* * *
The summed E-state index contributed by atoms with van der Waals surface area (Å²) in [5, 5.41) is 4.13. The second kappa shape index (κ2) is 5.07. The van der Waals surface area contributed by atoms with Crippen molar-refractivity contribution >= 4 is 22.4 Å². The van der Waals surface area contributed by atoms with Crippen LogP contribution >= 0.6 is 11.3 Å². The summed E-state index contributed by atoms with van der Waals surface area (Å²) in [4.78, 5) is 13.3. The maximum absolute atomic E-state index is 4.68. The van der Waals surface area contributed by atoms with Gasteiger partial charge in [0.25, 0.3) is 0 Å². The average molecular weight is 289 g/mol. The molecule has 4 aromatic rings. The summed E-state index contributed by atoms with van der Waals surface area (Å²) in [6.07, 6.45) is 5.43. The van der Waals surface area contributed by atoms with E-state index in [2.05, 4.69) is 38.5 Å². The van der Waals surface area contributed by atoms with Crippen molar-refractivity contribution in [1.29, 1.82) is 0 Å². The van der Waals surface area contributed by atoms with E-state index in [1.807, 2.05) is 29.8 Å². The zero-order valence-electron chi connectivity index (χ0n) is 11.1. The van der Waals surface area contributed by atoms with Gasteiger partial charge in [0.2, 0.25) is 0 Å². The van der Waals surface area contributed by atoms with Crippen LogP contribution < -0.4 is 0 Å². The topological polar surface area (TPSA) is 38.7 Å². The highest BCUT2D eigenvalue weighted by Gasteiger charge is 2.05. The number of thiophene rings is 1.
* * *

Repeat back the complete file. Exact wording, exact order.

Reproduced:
The summed E-state index contributed by atoms with van der Waals surface area (Å²) in [5, 5.41) is 4.13. The second kappa shape index (κ2) is 5.07. The van der Waals surface area contributed by atoms with Crippen molar-refractivity contribution >= 4 is 22.4 Å². The van der Waals surface area contributed by atoms with Crippen LogP contribution >= 0.6 is 11.3 Å². The summed E-state index contributed by atoms with van der Waals surface area (Å²) in [4.78, 5) is 13.3. The maximum absolute atomic E-state index is 4.68. The van der Waals surface area contributed by atoms with Gasteiger partial charge in [0.25, 0.3) is 0 Å². The average molecular weight is 289 g/mol. The molecule has 4 aromatic rings. The summed E-state index contributed by atoms with van der Waals surface area (Å²) in [6.07, 6.45) is 5.43. The van der Waals surface area contributed by atoms with E-state index in [2.05, 4.69) is 38.5 Å². The van der Waals surface area contributed by atoms with Crippen molar-refractivity contribution in [1.29, 1.82) is 0 Å². The van der Waals surface area contributed by atoms with E-state index in [1.807, 2.05) is 29.8 Å². The zero-order valence-electron chi connectivity index (χ0n) is 11.1. The van der Waals surface area contributed by atoms with Gasteiger partial charge in [0.2, 0.25) is 0 Å². The van der Waals surface area contributed by atoms with Crippen LogP contribution < -0.4 is 0 Å². The topological polar surface area (TPSA) is 38.7 Å². The highest BCUT2D eigenvalue weighted by Gasteiger charge is 2.05. The number of thiophene rings is 1.